ME 471 - Midterm Exam 1 Solutions

# A schematic is shown in the figure below the

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Unformatted text preview: n the upper (u) and lower (l) surfaces are different but constant over each surface, i.e., and , where and are constants and > . The pressures on the front (f) and rear (r) surfaces are different but constant over each surface, i.e., and , where and are constants and > . Shear stresses may be ignored. a. Calculate the lift force per unit span, . b. Calculate the drag force per unit span, . c. Calculate the moment per unit span about the leading edge, , and comment on its tendency to pitch the prism. d. Determine the centre of pressure . Neglecting shear stresses, we have: ∫ ∫ ∫ ∫ ∫ ∫ ∫ ∫ ∫ ∫ ∫ As > , ∫ ∫ ∫ ∫ is positive and thus it results in a pitch-up moment. As the pressure distribution is uniform, it makes sense that center of pressure is at the midpoint. 3) A wing with a rectangular planform has a NACA 651-210 aerofoil section (without standard roughness). The aerofoil data are shown in the figure supplied with the exam. The wing has a span of b = 5 m and a chord of c = 2 m. The span effectiveness and Oswald efficiency factors are estimated to be e1 ≈ e ≈ 0.9. The wing is flying at “standard” conditions (ρ∞ = 1.2 kg/m3, μ∞ = 1.8×10-5 Ns/m2, P∞ = 100 kPa, T∞ = 20°C) at a speed of V∞ = 42 m/s and a geometric angle of attack of α = 8°. a. Calculate the Reynolds number of the aerofoil section. b. Calculate the lift curve slope for the wing section, a [in deg-1 or rad-1]. c. Calculate the lift coefficient of the wing, CL. d. Calculate the total drag coefficient of the wing, CD. e. Estimate the downwash velocity [in m/s] behind the wing. We calculate directly from the formula as: From the graph given, we can see that the lift-curve slope We now use this new value of finite lift-curve slope to find the lift coefficient of the wing, CL ( ) From the graph given, we can see that the profile drag for given is To calculate the total drag coefficient, we add the profile drag with the induced drag: To calculate the downwash velocity, we use simple vectors as: ( ) ( ) (Problem 3 continued) ME 471.3 Introduction to Aerodynamics Department of Mechanical Engineering Winter 2014 Instructor – Rajat Chakravarty Midterm Examination Equation Sheet TE TE LE LE N Pu cos u sin dsu A TE P sin u u cos dsu LE M LE u l l sin dsl l cos dsl TE P sin l LE TE P cos P cos u sin x Pu sin u cos y dsu LE TE P cos l l sin x Pl sin l cos y dsl LE c c 1 C P,l C P,u dx c f ,u dyu c f ,l dyl dx c dx dx 0 0 c c dy dy 1 c a C P ,u u C P ,l l dx c f ,u c f ,l dx c 0 dx dx 0 c c dy dy 1 c mLE 2 C P ,u C P ,l xdx c f ,u u c f ,l l xdx dx dx c 0 0 c c dy u dy 1 2 C P ,u c f ,u y u dx C P ,l l c f ,l y l dx dx dx c 0 0 cl c n cos c a sin c d c n sin c a cos M M xcp LE LE N L 2 a0 CL CL C D cd i a eAR e1 AR a0 1 e AR 1 cn 2 0 2 0 u v y x x y 1 1 2 2 r r r r r 2 2 z 2 1 1 vr v r r r r u u 1 u z u r r z r z z r 2 1 ru u r r r z Additional Information Rair = 287 J·kg-1·K-1 Sutherland Law (for viscosity of air): 3/ 2 T T0 S -5 2 T T S , where Sair ≈ 110.4 K, T0 = 273 K, μ0 = 1.71×10 Ns/m , and T is in [K] 0 0...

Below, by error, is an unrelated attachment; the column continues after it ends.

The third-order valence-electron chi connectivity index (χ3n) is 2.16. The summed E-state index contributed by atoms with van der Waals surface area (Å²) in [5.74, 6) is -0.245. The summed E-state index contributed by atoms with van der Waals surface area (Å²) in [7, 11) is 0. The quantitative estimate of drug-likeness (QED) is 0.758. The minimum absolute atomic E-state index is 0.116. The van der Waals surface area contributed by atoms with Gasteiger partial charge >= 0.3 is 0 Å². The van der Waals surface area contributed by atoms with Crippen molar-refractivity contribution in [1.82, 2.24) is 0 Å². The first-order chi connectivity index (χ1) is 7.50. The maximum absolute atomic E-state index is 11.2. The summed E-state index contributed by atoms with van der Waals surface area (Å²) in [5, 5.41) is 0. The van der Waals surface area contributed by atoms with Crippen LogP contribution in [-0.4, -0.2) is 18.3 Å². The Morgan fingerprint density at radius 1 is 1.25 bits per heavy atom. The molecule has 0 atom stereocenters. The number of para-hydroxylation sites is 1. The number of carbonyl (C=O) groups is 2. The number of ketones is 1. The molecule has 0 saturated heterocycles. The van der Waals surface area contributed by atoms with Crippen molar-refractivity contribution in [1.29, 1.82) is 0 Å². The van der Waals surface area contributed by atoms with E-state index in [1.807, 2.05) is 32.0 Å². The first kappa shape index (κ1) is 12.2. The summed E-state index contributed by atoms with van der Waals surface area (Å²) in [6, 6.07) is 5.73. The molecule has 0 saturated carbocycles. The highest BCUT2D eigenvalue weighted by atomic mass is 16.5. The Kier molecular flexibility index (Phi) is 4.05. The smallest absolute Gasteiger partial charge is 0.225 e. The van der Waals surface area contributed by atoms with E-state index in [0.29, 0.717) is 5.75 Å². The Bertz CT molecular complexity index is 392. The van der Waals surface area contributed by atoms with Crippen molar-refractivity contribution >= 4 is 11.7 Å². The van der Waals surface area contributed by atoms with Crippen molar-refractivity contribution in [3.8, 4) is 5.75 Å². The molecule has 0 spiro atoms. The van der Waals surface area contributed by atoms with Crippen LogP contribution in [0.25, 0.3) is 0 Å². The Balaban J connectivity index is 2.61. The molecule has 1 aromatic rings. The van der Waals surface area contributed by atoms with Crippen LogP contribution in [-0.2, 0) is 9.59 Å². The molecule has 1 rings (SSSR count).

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## This document was uploaded on 03/30/2014 for the course ME 471 at Maryland.

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